Road to riches

A survey on predictive maintenance (PdM) discussed in the Plant Engineer's Handbook (2001, Butterworth-Heinemann, Woburn, MA. ISBN 0 7506 7328 1) makes PdM sound like a pot of gold. The survey included 500 plants in a wide variety of industries. Here are some of the benefits reported: "In all surveyed cases," the book reports, "the benefits derived from using condition-based management [PdM]...
By Richard L. Dunn, Editor June 15, 2002

A survey on predictive maintenance (PdM) discussed in the Plant Engineer’s Handbook (2001, Butterworth-Heinemann, Woburn, MA. ISBN 0 7506 7328 1) makes PdM sound like a pot of gold. The survey included 500 plants in a wide variety of industries.

Here are some of the benefits reported:

  • Reduction by an average of 55% in the number of catastrophic machine failures

  • Average reduction of 60% in mean time to repair (MTTR)

  • More than 30% reduction in spare parts inventories

  • Average increase of 30% in the useful operating life of plant equipment

  • Availability of process systems increased by 30%

  • Consistent reductions in mean time between failure (MTBF)

  • Reduced potential for destructive failure with a commensurate reduction in potential for injury or death

  • Verification of new equipment condition and installed condition at acceptance

  • Verification of rebuilds and repairs

  • Improved planning and scheduling

  • Elimination of unnecessary repairs.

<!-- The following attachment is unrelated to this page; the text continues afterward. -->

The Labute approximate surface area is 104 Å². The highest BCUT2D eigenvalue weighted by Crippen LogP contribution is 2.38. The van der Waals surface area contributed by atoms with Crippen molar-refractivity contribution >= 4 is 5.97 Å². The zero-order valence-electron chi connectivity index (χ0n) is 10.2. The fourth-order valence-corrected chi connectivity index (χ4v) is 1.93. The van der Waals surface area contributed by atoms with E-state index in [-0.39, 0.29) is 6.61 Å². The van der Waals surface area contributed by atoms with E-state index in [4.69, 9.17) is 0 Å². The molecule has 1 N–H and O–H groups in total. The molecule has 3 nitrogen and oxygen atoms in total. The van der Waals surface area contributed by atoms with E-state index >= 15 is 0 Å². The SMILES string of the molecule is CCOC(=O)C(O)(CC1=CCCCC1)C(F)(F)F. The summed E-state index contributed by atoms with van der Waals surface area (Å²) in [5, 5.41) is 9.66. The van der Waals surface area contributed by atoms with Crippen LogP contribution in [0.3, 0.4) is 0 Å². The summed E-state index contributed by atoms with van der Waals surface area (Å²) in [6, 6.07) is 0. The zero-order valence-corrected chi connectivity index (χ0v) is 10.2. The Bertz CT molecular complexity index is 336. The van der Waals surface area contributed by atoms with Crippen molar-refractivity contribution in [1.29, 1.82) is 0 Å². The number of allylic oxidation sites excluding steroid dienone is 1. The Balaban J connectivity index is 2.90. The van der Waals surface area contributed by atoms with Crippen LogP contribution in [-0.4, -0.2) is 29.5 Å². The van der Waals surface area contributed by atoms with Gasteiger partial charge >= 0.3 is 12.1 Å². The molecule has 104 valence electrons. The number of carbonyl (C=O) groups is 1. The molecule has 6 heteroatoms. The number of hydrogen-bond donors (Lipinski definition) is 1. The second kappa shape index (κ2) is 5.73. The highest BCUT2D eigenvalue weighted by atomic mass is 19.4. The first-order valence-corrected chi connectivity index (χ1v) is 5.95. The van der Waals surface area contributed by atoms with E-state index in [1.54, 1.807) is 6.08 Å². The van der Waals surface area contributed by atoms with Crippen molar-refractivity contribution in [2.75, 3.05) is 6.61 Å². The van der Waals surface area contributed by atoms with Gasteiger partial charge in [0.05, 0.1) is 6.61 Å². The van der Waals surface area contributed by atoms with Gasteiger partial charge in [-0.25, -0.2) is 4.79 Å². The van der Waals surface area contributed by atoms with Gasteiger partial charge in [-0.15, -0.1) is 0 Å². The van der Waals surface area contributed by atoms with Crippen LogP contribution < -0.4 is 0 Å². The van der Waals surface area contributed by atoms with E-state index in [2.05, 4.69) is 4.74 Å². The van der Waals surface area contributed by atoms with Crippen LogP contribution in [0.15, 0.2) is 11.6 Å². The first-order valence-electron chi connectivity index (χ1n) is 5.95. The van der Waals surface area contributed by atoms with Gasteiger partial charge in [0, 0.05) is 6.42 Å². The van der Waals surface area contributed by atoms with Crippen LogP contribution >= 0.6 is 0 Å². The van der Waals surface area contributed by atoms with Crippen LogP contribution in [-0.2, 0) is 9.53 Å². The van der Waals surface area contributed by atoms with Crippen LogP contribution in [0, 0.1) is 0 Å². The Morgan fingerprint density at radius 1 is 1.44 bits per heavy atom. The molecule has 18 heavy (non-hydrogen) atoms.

• “In all surveyed cases,” the book reports, “the benefits derived from using condition-based management [PdM] have offset the capital equipment cost required to implement the program within the first three months.”

      That’s a pretty impressive list of benefits.

      So, why isn’t PdM an active program in every plant? There are many reasons, of course. But chief among them has to be that many plants are not yet up to speed in preventive maintenance (PM), the system that provides the foundation for any PdM program.

      Predictive maintenance is not a hit-or-miss proposition. The monitoring at the heart of the program is time based. That means it requires rigorous scheduling and schedule compliance. And that means PM must be in place first.

      A frequent roadblock to good PM programs is the lack of priority given them by operations and production managers who just aren’t all that convinced that PM schedule compliance is important. If you’re having that kind of problem, you might want to dangle the PdM carrot in front of them.

      The road to PdM and its potential pot of gold at the end runs through PM.